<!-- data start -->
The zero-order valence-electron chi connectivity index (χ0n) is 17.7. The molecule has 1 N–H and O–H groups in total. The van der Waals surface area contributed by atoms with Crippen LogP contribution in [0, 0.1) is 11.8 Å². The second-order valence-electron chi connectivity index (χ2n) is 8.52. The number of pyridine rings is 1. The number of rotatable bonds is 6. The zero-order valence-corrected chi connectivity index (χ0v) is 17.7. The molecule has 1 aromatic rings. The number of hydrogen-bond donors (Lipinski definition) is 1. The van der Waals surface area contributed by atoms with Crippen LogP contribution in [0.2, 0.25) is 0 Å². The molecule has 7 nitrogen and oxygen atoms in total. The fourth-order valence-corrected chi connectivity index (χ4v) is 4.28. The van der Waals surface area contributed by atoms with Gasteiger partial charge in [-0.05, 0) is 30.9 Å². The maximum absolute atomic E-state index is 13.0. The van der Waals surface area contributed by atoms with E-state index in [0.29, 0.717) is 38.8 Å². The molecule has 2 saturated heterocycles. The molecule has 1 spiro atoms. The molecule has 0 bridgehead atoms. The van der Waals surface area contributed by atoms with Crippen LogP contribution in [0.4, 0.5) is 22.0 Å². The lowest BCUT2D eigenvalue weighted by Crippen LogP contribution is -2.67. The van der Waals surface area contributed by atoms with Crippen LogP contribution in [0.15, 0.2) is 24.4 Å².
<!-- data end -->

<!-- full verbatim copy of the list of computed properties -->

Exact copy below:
The zero-order valence-electron chi connectivity index (χ0n) is 17.7. The molecule has 1 N–H and O–H groups in total. The van der Waals surface area contributed by atoms with Crippen LogP contribution in [0, 0.1) is 11.8 Å². The second-order valence-electron chi connectivity index (χ2n) is 8.52. The number of pyridine rings is 1. The number of rotatable bonds is 6. The zero-order valence-corrected chi connectivity index (χ0v) is 17.7. The molecule has 1 aromatic rings. The number of hydrogen-bond donors (Lipinski definition) is 1. The van der Waals surface area contributed by atoms with Crippen LogP contribution in [0.2, 0.25) is 0 Å². The molecule has 7 nitrogen and oxygen atoms in total. The fourth-order valence-corrected chi connectivity index (χ4v) is 4.28. The van der Waals surface area contributed by atoms with Gasteiger partial charge in [-0.05, 0) is 30.9 Å². The maximum absolute atomic E-state index is 13.0. The van der Waals surface area contributed by atoms with E-state index in [0.29, 0.717) is 38.8 Å². The molecule has 2 saturated heterocycles. The molecule has 1 spiro atoms. The molecule has 0 bridgehead atoms. The van der Waals surface area contributed by atoms with Crippen LogP contribution in [0.4, 0.5) is 22.0 Å². The lowest BCUT2D eigenvalue weighted by Crippen LogP contribution is -2.67. The van der Waals surface area contributed by atoms with Crippen LogP contribution in [0.15, 0.2) is 24.4 Å².